Who do I think I am?

Who do I think I am?
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Homan Potterton Merrion Press, 2017 pp 300, col ills 10, b/w ills10 h/b €24.99 ISBN: 9781785371509 Reviewed by Peter Somerville-Large The title of Homan Potterton’s memoir derives from a poem by Paul Durcan who described him as ‘the new young dynamic whizz-kid Director’. This sequel to Rathcormick, Potterton’s engaging account of his childhood, brings together his life in the art world of London and Dublin. The farmer’s son from County Meath attended Trinity College in the 1960s, where the lectures of Anne Crookshank on the history of art encouraged him towards his chosen career. He worked for two years at the National Gallery of Ireland, making many friends in the Dublin art world whom he lists in a diary he kept in 1973 which reads like a social gazetteer of important names. In 1974 he obtained the post of Assistant Keeper at the National Gallery in London. ‘I felt that the job was not at all my field and I knew next to nothing about old master pictures.‚’ However, his diffidence was disproved and he spent six enjoyable and successful years at the post. James White, the long-time Director of the NGI, noted his achievements and proposed him as his successor. Potterton was very young. ‘Thirty-three, the same age as Jesus Christ!’ White remarked. ‘And look what happened to him,‚’ Potterton countered. After he had arranged a big exhibition of 17th-century Venetian paintings in London, Ireland still beckoned. He came to Dublin reluctantly where he was elected to the position of eleventh and youngest Director of the NGI. He took up office in June, 1980. From the start Potterton found that his position offered major pitfalls. These included staff dissatisfaction: he lacked White’s tact and patience; confrontations with unions, government cuts, the shabby state of the Gallery buildings, outdated electrical wiring, filthy wall coverings and telephones that didn’t work. There was very little money for the Gallery upkeep, and with water dripping from its roof, the fabric needed a substantial overhaul which was not forthcoming. He had a thorny relationship with Charles Haughey who considered him ‘the little County Meath brat.’ He was taxed on his salary at sixty-seven per cent.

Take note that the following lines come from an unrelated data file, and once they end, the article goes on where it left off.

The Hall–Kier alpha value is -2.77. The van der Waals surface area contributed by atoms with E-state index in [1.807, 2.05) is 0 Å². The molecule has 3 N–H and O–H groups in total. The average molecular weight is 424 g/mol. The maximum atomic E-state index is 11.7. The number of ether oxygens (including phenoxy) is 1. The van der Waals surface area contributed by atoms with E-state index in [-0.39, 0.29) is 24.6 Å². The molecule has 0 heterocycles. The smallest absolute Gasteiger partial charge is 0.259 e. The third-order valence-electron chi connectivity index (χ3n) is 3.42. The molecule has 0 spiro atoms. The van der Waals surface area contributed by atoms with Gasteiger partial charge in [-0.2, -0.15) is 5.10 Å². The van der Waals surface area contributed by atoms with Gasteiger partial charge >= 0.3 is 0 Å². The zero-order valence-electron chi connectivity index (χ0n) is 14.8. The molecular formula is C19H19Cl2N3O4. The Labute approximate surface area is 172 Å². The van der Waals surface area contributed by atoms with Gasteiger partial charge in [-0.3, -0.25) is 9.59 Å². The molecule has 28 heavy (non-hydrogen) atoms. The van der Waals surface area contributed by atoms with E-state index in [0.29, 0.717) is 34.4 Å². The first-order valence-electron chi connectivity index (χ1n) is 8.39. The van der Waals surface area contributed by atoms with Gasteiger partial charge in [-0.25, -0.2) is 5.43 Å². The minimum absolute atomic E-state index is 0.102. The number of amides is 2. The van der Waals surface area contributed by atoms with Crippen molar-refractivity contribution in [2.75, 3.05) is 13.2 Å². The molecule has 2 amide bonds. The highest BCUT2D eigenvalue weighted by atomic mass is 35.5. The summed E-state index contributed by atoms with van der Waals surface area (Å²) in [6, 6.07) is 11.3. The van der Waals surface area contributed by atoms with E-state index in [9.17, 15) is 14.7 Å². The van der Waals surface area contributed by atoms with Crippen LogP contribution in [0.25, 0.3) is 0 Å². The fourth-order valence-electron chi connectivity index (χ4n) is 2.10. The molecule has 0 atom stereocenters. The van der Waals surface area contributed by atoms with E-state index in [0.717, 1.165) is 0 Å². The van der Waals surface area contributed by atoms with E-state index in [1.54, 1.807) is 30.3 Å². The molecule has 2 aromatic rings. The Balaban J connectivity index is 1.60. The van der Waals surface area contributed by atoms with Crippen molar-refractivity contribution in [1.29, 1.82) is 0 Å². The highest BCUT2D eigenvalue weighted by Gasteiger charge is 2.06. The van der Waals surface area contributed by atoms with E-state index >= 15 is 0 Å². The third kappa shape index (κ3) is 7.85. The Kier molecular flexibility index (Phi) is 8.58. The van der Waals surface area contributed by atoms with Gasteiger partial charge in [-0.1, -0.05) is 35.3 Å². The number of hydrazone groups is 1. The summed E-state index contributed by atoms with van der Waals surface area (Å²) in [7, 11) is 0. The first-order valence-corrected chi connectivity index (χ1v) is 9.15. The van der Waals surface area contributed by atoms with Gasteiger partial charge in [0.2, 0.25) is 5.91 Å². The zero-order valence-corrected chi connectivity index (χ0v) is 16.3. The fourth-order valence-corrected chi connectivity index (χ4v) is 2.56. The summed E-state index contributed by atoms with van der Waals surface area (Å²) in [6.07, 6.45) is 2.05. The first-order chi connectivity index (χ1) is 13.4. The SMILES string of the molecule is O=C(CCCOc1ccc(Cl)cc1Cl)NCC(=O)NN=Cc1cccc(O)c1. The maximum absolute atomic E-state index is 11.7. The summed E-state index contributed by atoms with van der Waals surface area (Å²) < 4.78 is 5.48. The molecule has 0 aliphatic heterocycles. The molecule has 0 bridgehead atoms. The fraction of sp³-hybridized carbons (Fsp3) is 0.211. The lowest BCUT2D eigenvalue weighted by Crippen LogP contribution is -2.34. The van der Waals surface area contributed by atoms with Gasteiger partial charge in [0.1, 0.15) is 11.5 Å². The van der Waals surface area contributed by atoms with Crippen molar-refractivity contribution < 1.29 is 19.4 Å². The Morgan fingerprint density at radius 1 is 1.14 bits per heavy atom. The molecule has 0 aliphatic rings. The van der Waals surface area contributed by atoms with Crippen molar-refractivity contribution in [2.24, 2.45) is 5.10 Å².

His major triumph as Director was the acquisition of the Beit paintings. That we have a Vermeer and a Velázquez is largely due to his capacity for friendship; he had met the Beits in London

On the positive side Potterton set about the important task of arranging the cataloguing of the Gallery pictures which, amazingly, had never been done properly. With money from the George Bernard Shaw fund he purchased a number of significant continental paintings. He bought and refurbished No 90 Merrion Square, an important neighbouring addition to the Gallery. The Board of the Gallery which included Bill Finlay, was ‘unanimously and unequivocally supportive and agreeable to every thing I asked.’ His major triumph as Director was the acquisition of the Beit paintings. That we have a Vermeer and a Velázquez is largely due to his capacity for friendship; he had met the Beits in London. His account of his role in the second robbery at Russborough reads like a John le Carré thriller. When the Beit paintings were formerly handed over to the Gallery, a number were still in the hands of thieves, and were not recovered until 1994, long after his departure from Dublin. I was shown Goya’s battered Do√±a Antonia Zárate which had been rolled up, exposed to damp, had lost sections of its paint, and its sides were slashed when it was cut off its stretcher. Alas, in 1988 Potterton decided he had had enough of the impoverished and dilapidated National Gallery of Ireland and resigned his directorship. Almost immediately afterwards the Department of Finance allocated more than IR £5 million for the first phase of the Gallery’s refurbishment. Peter Somerville-Large is a novelist and travel writer.

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